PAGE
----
If you have always suspected that those ritzy, exclusive retreats harbor dark secrets, Peter Heller’s “The Guide” will confirm your suspicions. Kingfisher Lodge, in Colorado, is a great locale to spend some time fishing, before things take a turn for the dangerous.

An up-to-the-minute mystery, “The Family Plot,” by Megan Collins, combines podcasts, a secluded island mansion and a serial killer. Lead character Dahlia Lighthouse’s reconciliation with her unusual childhood leads her toward an even more unusual future.

Turns out I’m a  Stephen King fan. I mean I have always been a fan, but lately I have been reading them as quickly as he turns them out - the nimble plotting getting me through many a dark, Covid day. “Billy Summers,” long and twisty, is no exception to the rule.

Paul Doiron’s “Dead By Dawn” is a series that follows Maine game warden Mike Bowditch. I read this one first and absolutely found it to be a nail-biter.

Cool in the way some thrillers can be, like those by Gillian Flynn, Shea Ernshaw’s “A History of Wild Places” breathes new life into the genre. A mystery inside a mystery inside a mystery, read this and get lost.


Sally Rooney’s status as a rock star of the literary world continues unabated with “Beautiful World, Where Are You.” Fans will revel in the prose and wait breathlessly for the adaptation.

“Intimacies,” by Katie Kitamura is one of the most lauded books of the year. The NY Times, National Book Award and Barak Obama all sing its praises. What more do you need?

Ulrich Alexander Boschwitz’s “The Passenger,” is a German book written in 1938 and thought to be lost. Chronicling one Jewish man’s reckoning with the Nazis, and his attempt at escape, this novel combines heart-stopping action with an intimate account of a very real history.

Sara Jafari’s “The Mismatch” is just the cream puff to get you through the holiday. A romance with just the right amount of heft, Jafari’s story follows two unlikely lovers as they discover themselves, along with each other.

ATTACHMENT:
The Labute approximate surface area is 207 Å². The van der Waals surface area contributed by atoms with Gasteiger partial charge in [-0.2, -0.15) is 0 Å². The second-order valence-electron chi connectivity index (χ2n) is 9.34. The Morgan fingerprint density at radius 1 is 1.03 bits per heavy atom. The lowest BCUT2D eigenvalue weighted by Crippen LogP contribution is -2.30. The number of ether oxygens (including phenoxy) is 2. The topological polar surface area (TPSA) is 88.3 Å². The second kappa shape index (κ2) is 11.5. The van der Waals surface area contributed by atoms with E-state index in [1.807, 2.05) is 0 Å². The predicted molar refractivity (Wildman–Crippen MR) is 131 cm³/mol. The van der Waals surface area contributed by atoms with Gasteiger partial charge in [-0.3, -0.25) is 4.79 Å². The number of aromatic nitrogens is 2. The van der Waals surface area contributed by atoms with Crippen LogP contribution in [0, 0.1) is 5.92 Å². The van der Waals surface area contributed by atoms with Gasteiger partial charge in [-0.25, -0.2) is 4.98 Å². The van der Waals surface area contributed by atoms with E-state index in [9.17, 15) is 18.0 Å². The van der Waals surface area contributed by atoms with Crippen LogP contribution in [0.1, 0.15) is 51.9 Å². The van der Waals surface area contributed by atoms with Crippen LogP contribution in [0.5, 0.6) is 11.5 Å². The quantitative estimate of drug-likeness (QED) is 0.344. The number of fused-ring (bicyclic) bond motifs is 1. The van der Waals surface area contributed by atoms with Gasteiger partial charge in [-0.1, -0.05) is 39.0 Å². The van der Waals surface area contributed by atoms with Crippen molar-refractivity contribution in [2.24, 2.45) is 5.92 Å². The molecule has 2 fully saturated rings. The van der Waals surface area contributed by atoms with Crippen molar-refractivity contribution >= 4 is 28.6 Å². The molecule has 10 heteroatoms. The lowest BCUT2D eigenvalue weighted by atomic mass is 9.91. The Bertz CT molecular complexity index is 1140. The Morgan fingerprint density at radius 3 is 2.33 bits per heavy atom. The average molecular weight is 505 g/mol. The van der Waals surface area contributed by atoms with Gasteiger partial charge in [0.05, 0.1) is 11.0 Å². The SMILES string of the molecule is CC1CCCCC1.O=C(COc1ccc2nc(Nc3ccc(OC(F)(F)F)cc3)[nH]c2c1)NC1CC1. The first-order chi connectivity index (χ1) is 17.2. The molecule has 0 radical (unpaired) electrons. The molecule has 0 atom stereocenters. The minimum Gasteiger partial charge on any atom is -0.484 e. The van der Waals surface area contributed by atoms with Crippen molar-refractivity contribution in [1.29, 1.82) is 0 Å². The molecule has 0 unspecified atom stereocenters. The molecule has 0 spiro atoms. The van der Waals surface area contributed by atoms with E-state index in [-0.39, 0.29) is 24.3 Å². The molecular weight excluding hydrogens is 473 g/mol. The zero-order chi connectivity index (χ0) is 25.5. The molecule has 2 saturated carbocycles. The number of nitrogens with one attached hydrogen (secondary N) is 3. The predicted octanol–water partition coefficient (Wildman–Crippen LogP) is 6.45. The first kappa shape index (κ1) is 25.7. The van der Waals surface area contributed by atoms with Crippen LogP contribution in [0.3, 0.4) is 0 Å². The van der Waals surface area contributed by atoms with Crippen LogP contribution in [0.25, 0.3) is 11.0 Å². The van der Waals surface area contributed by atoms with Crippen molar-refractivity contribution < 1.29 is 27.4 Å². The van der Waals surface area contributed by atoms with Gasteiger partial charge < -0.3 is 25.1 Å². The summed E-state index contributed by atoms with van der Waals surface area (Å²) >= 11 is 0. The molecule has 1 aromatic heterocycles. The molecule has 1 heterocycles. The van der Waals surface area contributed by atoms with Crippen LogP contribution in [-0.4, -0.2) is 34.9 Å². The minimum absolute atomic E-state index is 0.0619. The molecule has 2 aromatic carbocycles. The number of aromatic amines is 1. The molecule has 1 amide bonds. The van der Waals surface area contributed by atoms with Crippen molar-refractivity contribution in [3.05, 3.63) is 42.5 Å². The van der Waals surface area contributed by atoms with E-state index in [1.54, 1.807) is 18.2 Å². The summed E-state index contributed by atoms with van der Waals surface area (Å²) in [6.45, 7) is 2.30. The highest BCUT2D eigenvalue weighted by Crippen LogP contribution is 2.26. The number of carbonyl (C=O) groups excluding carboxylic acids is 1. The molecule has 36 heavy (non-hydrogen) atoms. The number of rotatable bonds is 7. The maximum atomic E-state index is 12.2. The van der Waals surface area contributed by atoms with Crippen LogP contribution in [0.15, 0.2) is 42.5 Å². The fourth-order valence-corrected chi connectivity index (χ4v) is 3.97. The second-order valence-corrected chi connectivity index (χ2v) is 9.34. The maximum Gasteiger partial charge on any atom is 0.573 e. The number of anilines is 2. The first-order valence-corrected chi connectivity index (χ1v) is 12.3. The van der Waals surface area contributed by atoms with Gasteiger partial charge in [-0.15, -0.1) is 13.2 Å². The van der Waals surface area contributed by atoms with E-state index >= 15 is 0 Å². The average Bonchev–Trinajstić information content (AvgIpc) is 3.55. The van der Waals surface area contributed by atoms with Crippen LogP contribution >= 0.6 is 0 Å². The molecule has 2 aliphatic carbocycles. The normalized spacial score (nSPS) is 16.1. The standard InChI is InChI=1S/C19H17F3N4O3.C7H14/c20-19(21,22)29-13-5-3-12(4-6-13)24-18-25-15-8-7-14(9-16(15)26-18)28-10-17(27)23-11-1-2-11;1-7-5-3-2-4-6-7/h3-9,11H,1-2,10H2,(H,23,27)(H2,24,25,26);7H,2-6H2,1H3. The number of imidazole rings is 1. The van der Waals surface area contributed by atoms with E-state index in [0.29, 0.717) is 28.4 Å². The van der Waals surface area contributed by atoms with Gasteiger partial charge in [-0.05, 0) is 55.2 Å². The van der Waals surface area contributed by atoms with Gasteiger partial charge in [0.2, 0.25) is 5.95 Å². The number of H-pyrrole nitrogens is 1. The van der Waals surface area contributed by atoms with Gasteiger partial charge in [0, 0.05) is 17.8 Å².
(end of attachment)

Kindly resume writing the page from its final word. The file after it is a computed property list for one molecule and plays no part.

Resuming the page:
Liane Moriarty is back with “Apples Never Fall.” Fans of “Nine Perfect Strangers” and “Big Little Lies” will not be disappointed. This is a juicy book to read on the plane.

“Carry the Dog,” by Stephanie Gangi, brings a great amount of insight into the life of a child brought up as a muse to her mother’s art. Heartbreaking and gripping, the story unfolds a bit like a mystery, with morality coming in shades of gray.

“The Thousand Crimes of Ming Tsu,” by Tom Lin will appeal to fans of Patrick deWitt’s “The Sisters Brothers.” This western features a Chinese American assassin hellbent on revenge.

Almost like a locked room romance, Gary Shteyngart’s “Our Country Friends” follows a group of friends who decide to weather the Covid storm together in a house in upstate New York. As you might imagine, nothing goes as planned.

“Chouette,” by Claire Oshetsky, has one of those charming covers that call out to you from the shelves of the bookstore. And luckily, in this case, the novel does not disappoint, transporting you into a world both imaginary and strikingly real.

One of the best books of the year, Jung Yun’s “O Beautiful” combines the mythic badlands of North Dakota with one woman’s quest to understand it. Elinor Hansen, an aging former model, finds herself to be as unusual as an alien as she pursues a writing assignment in a world she does not fit in to.


“These Precious Days,” by Ann Patchett, combines the author’s trademark elegance with short, punchy essays about a wide variety of subjects. For fans, any insight into the author’s writing process, book cover selections, and family history are a delight.


“The Ugly Cry,” by Danielle Henderson takes you deep into the heart of the author’s childhood in upstate New York. In her own words, Henderson grew up “black, weird, and incredibly uncool.” I don’t know about you, but for me, those adjectives perk up my reading ears.

Tabitha Lasley’s “Sea State” has been hailed as “startlingly original” by The Guardian. This book is a surprising mixture of a sociological look into the lives of oil rig workers, and a steamy tale of obsession. Original indeed.


Mick LaSalle’s “Dream State” takes the myth of California, and the myth of cinema and braids them into an inextricable narrative. Showing off his considerable film knowledge, LaSalle, the film critic for the San Francisco Chronicle, makes his point effortlessly, and will make you want to watch and re-watch a bunch of cited movies.

A terrific gift for anyone interested in cooking, Laurie Colwin’s “Home Cooking” has become a classic. Funny and personal, with essays and recipes throughout, Colwin’s chapter “easy cooking for exhausted people” will entertain you, and get you in the kitchen.